Strange enough, I have made numerous friends at Northwestern who speak in code, and let me know, “I had to quit drinking, or die.” Again, these friends seem to have a flair for the dramatic, but there is truth in the sentiment. I might not have physically died, though it was certainly a possibility driving home after far too many cocktails, but I most certainly would have died spiritually and emotionally.

I have dreams again, and the courage to pursue them. These dreams are far different than the drunken stupors I once found myself wallowing in, and it is a rare reminder to have a nightmare to reinforce that all the good in my life starts with me taking responsibility for my actions. Hugh Jackman, in talking about the painful life experience of having his mother abandon him when he was eight, refuses to wallow in life’s disappointments. He said, “There comes a certain point in life when you have to stop blaming other people for how you feel or the misfortunes in your life. You can’t go through life obsessing about what might have been.” Couldn’t have said it better myself.

Short and Sweet

Dating during these treacherous times, the electronic age of byte, can prove problematic, and make one give up all together, yet I for one remain an optimist at heart. Surely these must be that one special person for each of us, that lifelong companion we are meant to be with. Then again, I have a library friend Judy in her early 60’s who’s deliciously attractive, emminently desirable, and still certainly marriage material–no Sadie, sadie, married old lady for her. She’s never given up on the premise that she can find true love again. And I applaud the effort. I wish I shared one iota of her optimism. I ask that you pray for her to find her way.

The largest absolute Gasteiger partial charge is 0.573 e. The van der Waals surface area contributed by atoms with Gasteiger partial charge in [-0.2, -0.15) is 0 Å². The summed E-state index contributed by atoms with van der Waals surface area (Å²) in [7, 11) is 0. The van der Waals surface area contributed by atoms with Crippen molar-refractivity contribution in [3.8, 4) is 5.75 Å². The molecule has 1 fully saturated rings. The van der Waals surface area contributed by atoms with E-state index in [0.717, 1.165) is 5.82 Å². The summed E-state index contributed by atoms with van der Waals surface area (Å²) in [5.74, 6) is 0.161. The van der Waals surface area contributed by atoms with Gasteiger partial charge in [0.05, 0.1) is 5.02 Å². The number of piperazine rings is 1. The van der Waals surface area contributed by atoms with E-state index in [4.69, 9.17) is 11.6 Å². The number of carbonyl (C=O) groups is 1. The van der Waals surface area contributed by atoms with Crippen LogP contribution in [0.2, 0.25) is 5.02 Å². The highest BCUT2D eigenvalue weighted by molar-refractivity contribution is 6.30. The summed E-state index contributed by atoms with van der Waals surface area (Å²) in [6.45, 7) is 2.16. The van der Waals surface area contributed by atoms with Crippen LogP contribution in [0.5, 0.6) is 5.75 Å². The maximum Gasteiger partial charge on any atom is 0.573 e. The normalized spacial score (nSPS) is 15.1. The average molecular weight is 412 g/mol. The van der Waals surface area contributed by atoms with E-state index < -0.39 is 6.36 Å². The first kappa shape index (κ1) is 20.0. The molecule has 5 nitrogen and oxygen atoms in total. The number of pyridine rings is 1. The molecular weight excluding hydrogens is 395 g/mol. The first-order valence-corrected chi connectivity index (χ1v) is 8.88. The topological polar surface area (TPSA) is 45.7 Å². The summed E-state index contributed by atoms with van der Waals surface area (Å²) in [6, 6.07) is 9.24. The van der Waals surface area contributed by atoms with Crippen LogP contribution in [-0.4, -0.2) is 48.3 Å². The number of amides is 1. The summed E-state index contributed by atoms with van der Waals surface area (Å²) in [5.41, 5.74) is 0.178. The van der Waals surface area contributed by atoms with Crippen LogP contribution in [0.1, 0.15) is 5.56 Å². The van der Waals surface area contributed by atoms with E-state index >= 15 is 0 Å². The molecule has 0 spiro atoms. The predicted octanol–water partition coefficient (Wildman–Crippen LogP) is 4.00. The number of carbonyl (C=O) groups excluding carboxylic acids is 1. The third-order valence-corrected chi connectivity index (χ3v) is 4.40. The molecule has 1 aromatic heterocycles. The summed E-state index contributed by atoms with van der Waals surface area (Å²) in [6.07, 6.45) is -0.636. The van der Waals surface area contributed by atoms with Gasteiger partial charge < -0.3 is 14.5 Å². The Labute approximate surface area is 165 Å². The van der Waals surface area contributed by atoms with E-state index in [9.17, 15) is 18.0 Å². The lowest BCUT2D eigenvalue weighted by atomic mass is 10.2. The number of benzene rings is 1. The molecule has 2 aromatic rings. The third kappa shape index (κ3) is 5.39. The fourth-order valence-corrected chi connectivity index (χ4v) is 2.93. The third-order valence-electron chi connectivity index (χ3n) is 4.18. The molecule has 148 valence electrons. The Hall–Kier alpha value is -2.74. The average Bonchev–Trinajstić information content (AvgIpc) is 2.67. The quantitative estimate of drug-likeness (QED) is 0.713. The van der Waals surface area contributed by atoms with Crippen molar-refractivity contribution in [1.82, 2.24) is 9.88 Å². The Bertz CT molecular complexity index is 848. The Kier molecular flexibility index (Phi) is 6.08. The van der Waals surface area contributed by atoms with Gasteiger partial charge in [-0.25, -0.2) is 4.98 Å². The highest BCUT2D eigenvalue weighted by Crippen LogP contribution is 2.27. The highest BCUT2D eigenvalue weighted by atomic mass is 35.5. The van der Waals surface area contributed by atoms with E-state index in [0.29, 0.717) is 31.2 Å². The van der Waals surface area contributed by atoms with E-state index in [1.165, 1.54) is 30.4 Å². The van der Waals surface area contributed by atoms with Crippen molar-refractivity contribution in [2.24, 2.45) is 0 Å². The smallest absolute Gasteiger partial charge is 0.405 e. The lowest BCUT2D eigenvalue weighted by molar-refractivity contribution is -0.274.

We all have to have passions. Hers is horses, mine is tennis and word play. I’m a regular bard, if I do say so myself. Electronics, as most of us learn, sometimes quickly, sometimes slowly, is a double edged sword–you have to be careful not to impale yourself on it. It can serve you, but it can also suck you in, you need to know how to get it to work for you, also a tricky proposition.

Nevertheless. I remain an optimist. Just because I am like a loon, doesn’t mean you need to be too. Loons, just an FYI, mate for life, and never form another partnership on the same intimate level.

That’s enough profundity for this morning.

When Words Aren’t Enough

Words are great. As a writer, I deal in words. They are my currency, but even I acknowledge that words are not actions, nor can they take the place of actions. There’s a saying: you can’t think your way into right action, you have to act your way into right thinking.

That’s where habit comes into play, and habit, for a writer, is perhaps more important than sheer unadulterated talent. Genius, after all, remains unexpressed without individuals being diligent enough to express their thoughts on paper (as a writer), to put their art on a canvas (as a painter), to move creatively through space in cohesive patterns (as a dancer), or to express themselves in virtually any other art form that demands creativity. Madeleine L’Engle famously pointed out, “Inspiration far more often comes during the work than before it.”